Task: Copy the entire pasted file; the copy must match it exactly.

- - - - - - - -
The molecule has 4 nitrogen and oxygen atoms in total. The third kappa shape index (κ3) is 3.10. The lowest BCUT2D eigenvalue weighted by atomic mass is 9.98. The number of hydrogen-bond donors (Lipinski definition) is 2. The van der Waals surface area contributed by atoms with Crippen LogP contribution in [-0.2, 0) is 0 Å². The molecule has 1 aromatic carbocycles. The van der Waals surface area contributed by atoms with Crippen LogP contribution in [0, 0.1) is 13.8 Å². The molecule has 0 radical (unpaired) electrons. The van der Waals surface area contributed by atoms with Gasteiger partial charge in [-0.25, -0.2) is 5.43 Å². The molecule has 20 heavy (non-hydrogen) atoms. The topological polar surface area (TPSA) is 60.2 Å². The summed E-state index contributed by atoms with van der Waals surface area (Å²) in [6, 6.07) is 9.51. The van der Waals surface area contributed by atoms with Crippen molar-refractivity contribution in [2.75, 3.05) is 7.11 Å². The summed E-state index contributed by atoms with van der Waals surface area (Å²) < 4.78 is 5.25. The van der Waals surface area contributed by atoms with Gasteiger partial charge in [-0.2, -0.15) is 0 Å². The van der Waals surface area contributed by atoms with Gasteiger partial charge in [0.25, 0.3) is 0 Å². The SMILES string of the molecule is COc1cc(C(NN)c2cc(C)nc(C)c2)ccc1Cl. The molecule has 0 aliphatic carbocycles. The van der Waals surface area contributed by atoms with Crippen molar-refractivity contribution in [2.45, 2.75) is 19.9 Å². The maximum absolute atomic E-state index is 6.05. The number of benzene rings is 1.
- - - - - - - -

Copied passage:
The molecule has 4 nitrogen and oxygen atoms in total. The third kappa shape index (κ3) is 3.10. The lowest BCUT2D eigenvalue weighted by atomic mass is 9.98. The number of hydrogen-bond donors (Lipinski definition) is 2. The van der Waals surface area contributed by atoms with Crippen LogP contribution in [-0.2, 0) is 0 Å². The molecule has 1 aromatic carbocycles. The van der Waals surface area contributed by atoms with Crippen LogP contribution in [0, 0.1) is 13.8 Å². The molecule has 0 radical (unpaired) electrons. The van der Waals surface area contributed by atoms with Gasteiger partial charge in [-0.25, -0.2) is 5.43 Å². The molecule has 20 heavy (non-hydrogen) atoms. The topological polar surface area (TPSA) is 60.2 Å². The summed E-state index contributed by atoms with van der Waals surface area (Å²) in [6, 6.07) is 9.51. The van der Waals surface area contributed by atoms with Crippen molar-refractivity contribution in [2.75, 3.05) is 7.11 Å². The summed E-state index contributed by atoms with van der Waals surface area (Å²) < 4.78 is 5.25. The van der Waals surface area contributed by atoms with Gasteiger partial charge in [-0.2, -0.15) is 0 Å². The van der Waals surface area contributed by atoms with Gasteiger partial charge in [0.25, 0.3) is 0 Å². The SMILES string of the molecule is COc1cc(C(NN)c2cc(C)nc(C)c2)ccc1Cl. The molecule has 0 aliphatic carbocycles. The van der Waals surface area contributed by atoms with Crippen molar-refractivity contribution in [2.45, 2.75) is 19.9 Å². The maximum absolute atomic E-state index is 6.05. The number of benzene rings is 1.